Farmers who adopted the land consolidation policy are satisfied with the benefits, according to a new survey.
The survey conducted by the United States Agency for International Development’s (Usaid) in partnership with the Ministry of Natural Resources, shows that 69 per cent of farmers interviewed in 20 sites in different parts of the country reported improved farm yields following the consolidation of their land. The findings were presented at a workshop in Kigali on Monday.
The survey further noted that due to land consolidation, 67 per cent of households had two meals a day and only 23 per cent had one meal a day (during the reporting time).
The research, conducted between March to December last year, covered six sites of Eastern and Northern provinces, five sites in Western Province, and three sites in the Southern Province.
Prof. Herman Musahara, a lecturer at the University of Rwanda, Huye campus, who conducted the research on socio-economic and environmental impacts of land consolidation, noted that, initially, farmers were worried about land consolidation, fearing it would lead to food shortages.
He said the farmers later realised the benefits of the policy which was introduced in 2009.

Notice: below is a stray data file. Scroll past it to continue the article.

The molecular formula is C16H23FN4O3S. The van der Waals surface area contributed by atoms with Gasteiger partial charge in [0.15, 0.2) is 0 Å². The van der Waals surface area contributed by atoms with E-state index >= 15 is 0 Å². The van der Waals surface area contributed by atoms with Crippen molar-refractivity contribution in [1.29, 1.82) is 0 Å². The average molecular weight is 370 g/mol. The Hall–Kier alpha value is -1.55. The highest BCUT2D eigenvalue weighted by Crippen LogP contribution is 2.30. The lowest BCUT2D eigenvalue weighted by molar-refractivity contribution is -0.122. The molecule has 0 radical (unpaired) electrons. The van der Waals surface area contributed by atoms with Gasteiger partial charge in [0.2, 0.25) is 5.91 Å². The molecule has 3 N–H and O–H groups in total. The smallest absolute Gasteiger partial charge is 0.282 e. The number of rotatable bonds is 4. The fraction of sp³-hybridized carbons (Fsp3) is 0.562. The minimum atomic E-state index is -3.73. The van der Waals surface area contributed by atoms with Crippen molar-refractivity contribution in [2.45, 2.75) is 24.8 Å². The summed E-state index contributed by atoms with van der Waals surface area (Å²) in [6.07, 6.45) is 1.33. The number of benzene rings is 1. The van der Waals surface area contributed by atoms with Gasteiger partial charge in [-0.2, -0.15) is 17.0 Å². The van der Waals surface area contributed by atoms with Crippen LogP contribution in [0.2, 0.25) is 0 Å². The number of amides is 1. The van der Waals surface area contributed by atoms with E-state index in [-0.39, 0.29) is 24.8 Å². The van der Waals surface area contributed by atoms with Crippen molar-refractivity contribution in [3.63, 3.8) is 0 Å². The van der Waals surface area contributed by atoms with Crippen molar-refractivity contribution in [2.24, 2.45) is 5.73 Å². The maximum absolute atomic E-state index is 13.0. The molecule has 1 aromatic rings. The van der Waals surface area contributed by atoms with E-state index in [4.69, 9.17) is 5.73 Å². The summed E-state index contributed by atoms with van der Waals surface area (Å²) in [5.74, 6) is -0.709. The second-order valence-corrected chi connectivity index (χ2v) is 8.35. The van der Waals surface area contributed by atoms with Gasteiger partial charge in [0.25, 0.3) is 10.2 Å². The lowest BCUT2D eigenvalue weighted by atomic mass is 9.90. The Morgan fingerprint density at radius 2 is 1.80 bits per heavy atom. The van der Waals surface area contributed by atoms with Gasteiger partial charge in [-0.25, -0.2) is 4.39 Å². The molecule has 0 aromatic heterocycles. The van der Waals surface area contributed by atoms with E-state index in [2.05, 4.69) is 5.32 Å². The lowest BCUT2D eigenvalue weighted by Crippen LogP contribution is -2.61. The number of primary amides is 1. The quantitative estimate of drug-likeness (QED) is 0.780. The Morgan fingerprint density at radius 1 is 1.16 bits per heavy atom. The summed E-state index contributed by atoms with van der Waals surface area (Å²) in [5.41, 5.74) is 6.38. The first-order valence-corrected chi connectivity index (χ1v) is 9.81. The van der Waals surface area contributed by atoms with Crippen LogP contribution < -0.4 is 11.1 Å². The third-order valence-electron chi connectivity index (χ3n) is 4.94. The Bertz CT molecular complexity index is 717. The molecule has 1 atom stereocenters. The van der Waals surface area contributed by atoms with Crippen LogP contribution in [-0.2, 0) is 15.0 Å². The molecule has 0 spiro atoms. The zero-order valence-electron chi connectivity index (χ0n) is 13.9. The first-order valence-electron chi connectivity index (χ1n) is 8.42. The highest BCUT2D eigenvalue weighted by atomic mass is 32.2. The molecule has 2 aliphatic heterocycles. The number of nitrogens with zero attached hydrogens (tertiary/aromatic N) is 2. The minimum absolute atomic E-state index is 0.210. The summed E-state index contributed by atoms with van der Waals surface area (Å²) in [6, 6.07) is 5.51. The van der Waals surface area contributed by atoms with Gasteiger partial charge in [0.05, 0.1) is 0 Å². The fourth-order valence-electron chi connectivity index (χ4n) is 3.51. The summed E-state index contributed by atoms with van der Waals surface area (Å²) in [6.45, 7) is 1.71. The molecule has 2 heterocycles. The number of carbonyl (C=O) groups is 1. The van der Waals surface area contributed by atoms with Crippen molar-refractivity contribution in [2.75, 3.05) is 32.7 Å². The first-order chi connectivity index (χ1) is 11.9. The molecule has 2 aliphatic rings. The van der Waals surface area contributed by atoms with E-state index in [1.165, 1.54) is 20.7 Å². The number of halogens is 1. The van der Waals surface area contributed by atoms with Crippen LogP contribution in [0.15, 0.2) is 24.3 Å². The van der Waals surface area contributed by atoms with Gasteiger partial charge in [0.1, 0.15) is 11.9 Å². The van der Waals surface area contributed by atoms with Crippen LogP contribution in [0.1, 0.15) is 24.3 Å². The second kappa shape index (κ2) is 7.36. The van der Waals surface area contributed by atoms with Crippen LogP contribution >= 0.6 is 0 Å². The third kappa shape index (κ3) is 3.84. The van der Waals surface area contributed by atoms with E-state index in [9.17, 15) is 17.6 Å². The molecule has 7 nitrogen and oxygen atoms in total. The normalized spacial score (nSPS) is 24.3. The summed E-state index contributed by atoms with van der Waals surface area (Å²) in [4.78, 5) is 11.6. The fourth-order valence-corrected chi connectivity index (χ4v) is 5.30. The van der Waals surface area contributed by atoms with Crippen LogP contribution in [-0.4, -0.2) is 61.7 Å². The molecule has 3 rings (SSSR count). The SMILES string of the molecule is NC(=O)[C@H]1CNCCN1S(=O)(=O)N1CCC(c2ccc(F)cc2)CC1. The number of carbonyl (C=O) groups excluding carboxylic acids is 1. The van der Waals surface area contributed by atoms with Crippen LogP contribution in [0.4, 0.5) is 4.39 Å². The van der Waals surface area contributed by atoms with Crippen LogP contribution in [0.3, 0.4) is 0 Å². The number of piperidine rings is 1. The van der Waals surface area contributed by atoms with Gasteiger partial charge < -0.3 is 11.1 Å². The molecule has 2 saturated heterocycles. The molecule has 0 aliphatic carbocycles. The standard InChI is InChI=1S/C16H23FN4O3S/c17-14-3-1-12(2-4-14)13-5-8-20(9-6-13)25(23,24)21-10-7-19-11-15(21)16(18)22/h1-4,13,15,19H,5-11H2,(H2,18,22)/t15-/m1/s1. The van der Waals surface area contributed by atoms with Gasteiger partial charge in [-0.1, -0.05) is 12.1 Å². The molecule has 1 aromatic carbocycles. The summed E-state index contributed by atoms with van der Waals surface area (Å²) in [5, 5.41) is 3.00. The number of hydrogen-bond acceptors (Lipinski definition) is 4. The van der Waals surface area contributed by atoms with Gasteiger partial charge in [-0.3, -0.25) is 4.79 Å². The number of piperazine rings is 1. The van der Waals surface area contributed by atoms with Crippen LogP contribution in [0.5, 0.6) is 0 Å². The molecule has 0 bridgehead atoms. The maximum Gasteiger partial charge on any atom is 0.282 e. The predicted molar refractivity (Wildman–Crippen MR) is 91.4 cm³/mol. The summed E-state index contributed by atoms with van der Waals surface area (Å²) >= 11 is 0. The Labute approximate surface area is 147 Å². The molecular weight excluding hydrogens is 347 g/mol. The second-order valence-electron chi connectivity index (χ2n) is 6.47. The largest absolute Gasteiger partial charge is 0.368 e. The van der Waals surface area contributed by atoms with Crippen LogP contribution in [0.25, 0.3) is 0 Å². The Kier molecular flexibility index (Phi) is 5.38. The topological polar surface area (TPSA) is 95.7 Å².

“The farmers were initially worried about food shortages because they did not understand the programme but 70 per cent of the farmers interviewed said the programme led to high yields,” Musahara said.
He called upon the government to help in sourcing market for farmers’ produce.
“Even though farmers get good harvests, they still lack market and some of them are forced to sell their produce at low prices,” Prof. Musahara said.
Pothin Muvara, the acting deputy director general in charge of Land and Mapping at the Ministry of Natural Resources, said the survey also revealed that some citizens lacked awareness on land registration.
He pointed out that they had a short time to cover the whole country, adding that those who did not register their land during systematic land registration can still do so at the district level.
Peter Malnak, the Rwanda director of Usaid, stressed the importance of research in informing policy.